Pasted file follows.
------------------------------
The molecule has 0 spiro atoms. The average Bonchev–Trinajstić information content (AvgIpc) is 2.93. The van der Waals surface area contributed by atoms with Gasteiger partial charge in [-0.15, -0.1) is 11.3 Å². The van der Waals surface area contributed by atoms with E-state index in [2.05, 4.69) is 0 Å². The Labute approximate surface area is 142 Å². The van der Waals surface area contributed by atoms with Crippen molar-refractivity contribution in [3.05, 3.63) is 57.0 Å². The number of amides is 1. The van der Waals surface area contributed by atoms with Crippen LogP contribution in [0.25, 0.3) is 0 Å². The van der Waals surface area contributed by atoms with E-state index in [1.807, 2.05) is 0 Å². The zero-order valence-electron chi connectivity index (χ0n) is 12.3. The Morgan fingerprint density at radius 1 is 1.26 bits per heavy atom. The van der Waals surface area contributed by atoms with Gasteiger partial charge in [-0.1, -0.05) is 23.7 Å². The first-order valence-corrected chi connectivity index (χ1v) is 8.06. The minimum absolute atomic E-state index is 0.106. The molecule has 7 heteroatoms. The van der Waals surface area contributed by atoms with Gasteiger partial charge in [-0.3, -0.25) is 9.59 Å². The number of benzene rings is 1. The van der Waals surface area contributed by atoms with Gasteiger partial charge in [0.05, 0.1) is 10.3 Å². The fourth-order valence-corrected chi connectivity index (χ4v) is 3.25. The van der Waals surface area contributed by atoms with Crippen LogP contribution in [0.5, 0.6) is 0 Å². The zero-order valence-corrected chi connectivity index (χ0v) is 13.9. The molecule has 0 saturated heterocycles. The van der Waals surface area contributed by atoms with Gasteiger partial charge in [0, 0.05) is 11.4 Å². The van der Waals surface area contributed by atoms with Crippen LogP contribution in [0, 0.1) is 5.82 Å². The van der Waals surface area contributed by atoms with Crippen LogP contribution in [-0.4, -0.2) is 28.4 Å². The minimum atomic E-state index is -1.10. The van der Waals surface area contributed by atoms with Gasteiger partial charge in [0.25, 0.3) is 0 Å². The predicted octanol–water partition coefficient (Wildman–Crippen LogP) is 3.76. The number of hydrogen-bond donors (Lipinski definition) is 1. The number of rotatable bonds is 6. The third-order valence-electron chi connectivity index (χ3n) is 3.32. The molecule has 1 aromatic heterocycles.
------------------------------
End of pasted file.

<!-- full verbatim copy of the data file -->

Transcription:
The molecule has 0 spiro atoms. The average Bonchev–Trinajstić information content (AvgIpc) is 2.93. The van der Waals surface area contributed by atoms with Gasteiger partial charge in [-0.15, -0.1) is 11.3 Å². The van der Waals surface area contributed by atoms with E-state index in [2.05, 4.69) is 0 Å². The Labute approximate surface area is 142 Å². The van der Waals surface area contributed by atoms with Crippen molar-refractivity contribution in [3.05, 3.63) is 57.0 Å². The number of amides is 1. The van der Waals surface area contributed by atoms with Crippen LogP contribution in [0.25, 0.3) is 0 Å². The van der Waals surface area contributed by atoms with E-state index in [1.807, 2.05) is 0 Å². The zero-order valence-electron chi connectivity index (χ0n) is 12.3. The Morgan fingerprint density at radius 1 is 1.26 bits per heavy atom. The van der Waals surface area contributed by atoms with Gasteiger partial charge in [-0.1, -0.05) is 23.7 Å². The first-order valence-corrected chi connectivity index (χ1v) is 8.06. The minimum absolute atomic E-state index is 0.106. The molecule has 7 heteroatoms. The van der Waals surface area contributed by atoms with Gasteiger partial charge in [-0.3, -0.25) is 9.59 Å². The number of benzene rings is 1. The van der Waals surface area contributed by atoms with Gasteiger partial charge in [0.05, 0.1) is 10.3 Å². The fourth-order valence-corrected chi connectivity index (χ4v) is 3.25. The van der Waals surface area contributed by atoms with Crippen LogP contribution in [0.5, 0.6) is 0 Å². The zero-order valence-corrected chi connectivity index (χ0v) is 13.9. The molecule has 0 saturated heterocycles. The van der Waals surface area contributed by atoms with Gasteiger partial charge in [0, 0.05) is 11.4 Å². The van der Waals surface area contributed by atoms with Crippen LogP contribution in [0, 0.1) is 5.82 Å². The van der Waals surface area contributed by atoms with Crippen LogP contribution in [-0.4, -0.2) is 28.4 Å². The minimum atomic E-state index is -1.10. The van der Waals surface area contributed by atoms with Gasteiger partial charge in [0.25, 0.3) is 0 Å². The predicted octanol–water partition coefficient (Wildman–Crippen LogP) is 3.76. The number of hydrogen-bond donors (Lipinski definition) is 1. The number of rotatable bonds is 6. The third-order valence-electron chi connectivity index (χ3n) is 3.32. The molecule has 1 aromatic heterocycles.